Random links

Drug 'melts away' fat inside arteries
Quoting one of the researchers: "These have only been tested at pre-clinical level, in mice, so far but the results were quite impressive and showed that just a single dose of this drug seemed to completely reverse the effects of arthrosclerosis."
Woman Gets Pregnant While Already Pregnant: Rare 'Twin' Case Explained
"The 31-year-old woman, Jessica Allen, agreed to be a gestational surrogate ... Allen soon became pregnant with the other couple's baby, but at six weeks of pregnancy, she was told she was carrying twins. ... A month after she had given birth to the two babies, she learned that the "twins" were not identical. They looked different, and a DNA test confirmed that one baby was Allen's biological child and the other baby was the Chinese couple's child."
Chinese scientists may have just found a new way to feed 200 million people
"Scientists in China have developed several types of rice that can be grown in seawater ... There are one million square kilometres of land in China where crops do not grow because of high salinity. Scientists hope the development of the new rice will allow some of these areas to be used for agriculture."

Kazuo Ishiguro on "What’s the worst piece of writing advice you’ve received?"

From Kazuo Ishiguro Talks Zuckerberg, Game Of Thrones And His New Novel:

‘Write about what you know’ is the most stupid thing I’ve heard. It encourages people to write a dull autobiography. It’s the reverse of firing the imagination and potential of writers. But no one’s ever said that to me, oddly.

Generally speaking I tend to dislike the sort of authors who win prizes like the Nobel in Literature or the Man Booker but I actually rather enjoyed a few of Kazuo Ishiguro's books - particularly Never Let Me Go. My interests in the realm of fiction have tended to be fairly low-brow. Ishiguro winning the Nobel in Literature this year would probably have been enough for me to cross him off my to-read list so I suppose it's a good thing I read him before.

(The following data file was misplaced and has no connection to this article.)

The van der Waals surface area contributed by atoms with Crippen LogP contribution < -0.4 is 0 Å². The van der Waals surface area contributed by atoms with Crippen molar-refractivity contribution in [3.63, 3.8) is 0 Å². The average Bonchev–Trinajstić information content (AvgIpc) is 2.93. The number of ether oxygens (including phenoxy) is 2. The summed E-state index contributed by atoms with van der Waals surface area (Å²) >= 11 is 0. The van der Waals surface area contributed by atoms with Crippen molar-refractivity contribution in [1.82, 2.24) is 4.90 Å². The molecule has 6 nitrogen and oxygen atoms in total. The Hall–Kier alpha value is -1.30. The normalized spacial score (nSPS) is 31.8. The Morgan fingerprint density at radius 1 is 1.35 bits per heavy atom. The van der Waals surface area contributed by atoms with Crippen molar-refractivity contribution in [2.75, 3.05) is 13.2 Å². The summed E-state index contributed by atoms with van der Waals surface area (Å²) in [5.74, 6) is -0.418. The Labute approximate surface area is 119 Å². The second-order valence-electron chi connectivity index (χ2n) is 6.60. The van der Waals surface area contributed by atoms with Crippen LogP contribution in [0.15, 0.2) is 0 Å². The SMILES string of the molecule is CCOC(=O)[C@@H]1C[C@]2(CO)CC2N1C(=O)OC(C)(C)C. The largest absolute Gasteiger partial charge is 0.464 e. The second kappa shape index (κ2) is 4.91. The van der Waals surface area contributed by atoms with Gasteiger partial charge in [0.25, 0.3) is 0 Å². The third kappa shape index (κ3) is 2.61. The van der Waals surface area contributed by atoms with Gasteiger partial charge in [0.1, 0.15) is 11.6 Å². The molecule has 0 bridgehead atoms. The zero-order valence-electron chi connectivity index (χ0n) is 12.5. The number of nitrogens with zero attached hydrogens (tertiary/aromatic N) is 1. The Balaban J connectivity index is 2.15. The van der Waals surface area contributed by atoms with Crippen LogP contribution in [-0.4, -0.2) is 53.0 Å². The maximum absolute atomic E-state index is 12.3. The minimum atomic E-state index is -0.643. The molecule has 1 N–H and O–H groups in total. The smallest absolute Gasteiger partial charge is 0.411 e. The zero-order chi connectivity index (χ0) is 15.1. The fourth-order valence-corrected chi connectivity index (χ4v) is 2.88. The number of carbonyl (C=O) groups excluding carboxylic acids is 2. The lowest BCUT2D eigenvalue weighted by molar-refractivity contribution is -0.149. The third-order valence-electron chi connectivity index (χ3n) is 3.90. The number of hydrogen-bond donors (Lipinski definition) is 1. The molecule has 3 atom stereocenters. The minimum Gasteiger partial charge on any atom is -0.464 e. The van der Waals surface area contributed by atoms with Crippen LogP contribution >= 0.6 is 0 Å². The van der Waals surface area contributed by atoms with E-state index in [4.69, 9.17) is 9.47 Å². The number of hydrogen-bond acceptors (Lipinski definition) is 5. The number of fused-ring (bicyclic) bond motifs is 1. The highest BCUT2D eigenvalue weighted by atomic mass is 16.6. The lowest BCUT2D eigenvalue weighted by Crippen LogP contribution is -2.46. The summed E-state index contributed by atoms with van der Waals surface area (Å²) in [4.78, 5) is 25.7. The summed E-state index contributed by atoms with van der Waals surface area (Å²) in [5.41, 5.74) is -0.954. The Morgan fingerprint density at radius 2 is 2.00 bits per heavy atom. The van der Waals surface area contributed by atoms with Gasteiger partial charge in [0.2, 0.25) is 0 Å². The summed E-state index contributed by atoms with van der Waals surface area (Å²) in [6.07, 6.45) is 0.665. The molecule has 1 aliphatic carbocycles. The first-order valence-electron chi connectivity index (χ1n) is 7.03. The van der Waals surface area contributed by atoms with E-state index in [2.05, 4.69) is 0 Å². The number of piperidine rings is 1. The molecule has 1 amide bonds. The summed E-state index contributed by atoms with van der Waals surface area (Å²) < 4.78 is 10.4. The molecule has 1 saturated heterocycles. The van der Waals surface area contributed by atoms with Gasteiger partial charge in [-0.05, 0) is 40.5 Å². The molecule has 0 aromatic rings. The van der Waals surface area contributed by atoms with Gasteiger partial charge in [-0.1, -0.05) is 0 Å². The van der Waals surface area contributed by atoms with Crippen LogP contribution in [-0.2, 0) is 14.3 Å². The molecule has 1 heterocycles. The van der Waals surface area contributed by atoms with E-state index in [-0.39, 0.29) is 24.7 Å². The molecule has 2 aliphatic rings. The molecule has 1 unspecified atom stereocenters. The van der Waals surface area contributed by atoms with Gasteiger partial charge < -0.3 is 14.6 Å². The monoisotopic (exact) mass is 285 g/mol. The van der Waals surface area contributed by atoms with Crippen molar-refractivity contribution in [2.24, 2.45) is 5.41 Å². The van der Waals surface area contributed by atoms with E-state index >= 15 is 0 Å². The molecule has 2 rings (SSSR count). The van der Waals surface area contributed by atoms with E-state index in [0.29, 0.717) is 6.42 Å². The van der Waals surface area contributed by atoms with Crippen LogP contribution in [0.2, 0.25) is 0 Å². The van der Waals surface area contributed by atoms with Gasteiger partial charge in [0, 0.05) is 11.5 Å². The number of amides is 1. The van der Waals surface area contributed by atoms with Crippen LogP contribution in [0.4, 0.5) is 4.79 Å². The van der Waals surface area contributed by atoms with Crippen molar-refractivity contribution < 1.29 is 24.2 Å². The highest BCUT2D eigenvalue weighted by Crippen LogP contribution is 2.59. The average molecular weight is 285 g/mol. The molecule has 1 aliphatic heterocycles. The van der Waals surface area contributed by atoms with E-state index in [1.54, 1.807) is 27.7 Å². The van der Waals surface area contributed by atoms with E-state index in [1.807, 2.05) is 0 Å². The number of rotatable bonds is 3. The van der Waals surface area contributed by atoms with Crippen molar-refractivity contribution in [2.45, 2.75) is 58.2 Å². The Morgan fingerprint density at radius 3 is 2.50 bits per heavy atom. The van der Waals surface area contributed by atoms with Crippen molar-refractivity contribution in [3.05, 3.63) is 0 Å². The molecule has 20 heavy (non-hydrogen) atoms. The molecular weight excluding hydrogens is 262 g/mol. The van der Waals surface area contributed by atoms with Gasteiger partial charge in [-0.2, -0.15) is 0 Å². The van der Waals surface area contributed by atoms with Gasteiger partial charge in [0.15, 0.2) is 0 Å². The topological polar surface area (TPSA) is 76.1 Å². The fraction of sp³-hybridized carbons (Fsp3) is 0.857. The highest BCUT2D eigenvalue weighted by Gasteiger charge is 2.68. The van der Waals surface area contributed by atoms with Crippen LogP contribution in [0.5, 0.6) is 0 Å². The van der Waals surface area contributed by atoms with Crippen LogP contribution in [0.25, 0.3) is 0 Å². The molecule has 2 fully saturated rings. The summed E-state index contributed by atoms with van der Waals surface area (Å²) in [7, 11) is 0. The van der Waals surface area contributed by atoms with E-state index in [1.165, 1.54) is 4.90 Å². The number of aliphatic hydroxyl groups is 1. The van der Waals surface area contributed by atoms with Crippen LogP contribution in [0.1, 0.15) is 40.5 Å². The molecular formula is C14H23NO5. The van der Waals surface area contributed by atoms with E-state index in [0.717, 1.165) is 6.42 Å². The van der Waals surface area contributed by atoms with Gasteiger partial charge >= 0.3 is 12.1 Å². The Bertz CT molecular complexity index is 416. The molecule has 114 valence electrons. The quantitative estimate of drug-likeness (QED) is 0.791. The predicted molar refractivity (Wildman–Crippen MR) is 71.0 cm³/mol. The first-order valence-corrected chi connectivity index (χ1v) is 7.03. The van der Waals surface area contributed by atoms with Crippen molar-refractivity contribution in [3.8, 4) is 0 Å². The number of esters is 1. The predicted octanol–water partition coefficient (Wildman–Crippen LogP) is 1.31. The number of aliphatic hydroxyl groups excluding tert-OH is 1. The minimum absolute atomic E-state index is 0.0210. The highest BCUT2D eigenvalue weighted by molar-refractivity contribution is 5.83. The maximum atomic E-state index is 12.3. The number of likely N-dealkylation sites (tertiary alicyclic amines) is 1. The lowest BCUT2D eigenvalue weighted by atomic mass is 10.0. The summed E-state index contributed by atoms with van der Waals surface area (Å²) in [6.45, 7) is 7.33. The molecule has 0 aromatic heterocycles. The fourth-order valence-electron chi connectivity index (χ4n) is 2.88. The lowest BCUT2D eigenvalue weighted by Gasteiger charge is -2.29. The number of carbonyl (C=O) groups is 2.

Random links

Master Trump’s game: Don’t get pissed. Do journalism.
It's advice that I wish the media would take but I don't really expect it to do so.
Exercising judgment in teaching about controversial issues
I think over all this does a pretty good job.
What works for crime reduction?
A Twitter thread. Doesn't look like jobs programs have that much to offer.
Does the Gender Composition of Scientific Committees Matter?
"A larger number of women in evaluation committees does not increase either the quantity or the quality of female candidates who qualify. If anything, when evaluators’ are not familiar with candidates’ research area, gender-mixed committees tend to be less favorable towards female candidates than all-male committees"

On joking and diversity

From the Five Books post The best books on Free Speech:

I think humour is unbelievably important as a way we use free speech to live with diversity. The Today programme, on BBC Radio 4, is full of mild ethnic joshing between the English, the Welsh, and the Scots. That’s the sign of a really healthy society, when you’ve got to the point that you can joke about it.

In my book I quote something terribly interesting, which is that in Senegal, which is a very diverse society, there are actually rituals of inter-ethnic joking. Everybody does jokes, and then, when they’re asked, ‘Why is it that people get on quite well with their neighbours?’ a large proportion of them say, ‘Because of these joking rituals.’ What Amoz Oz says is, ‘I have never met a fanatic who has a sense of humour, or someone with a sense of humour who is a fanatic.’ And therefore, he says, he wants to manufacture humour pills and have them distributed free around the Middle East. I think that’s just such a great insight.

Note that Five Books runs quite a few interviews with various people in which they're encouraged to pick out their favourite 5 books about a subject they're an expert in. The site is often worth a look.


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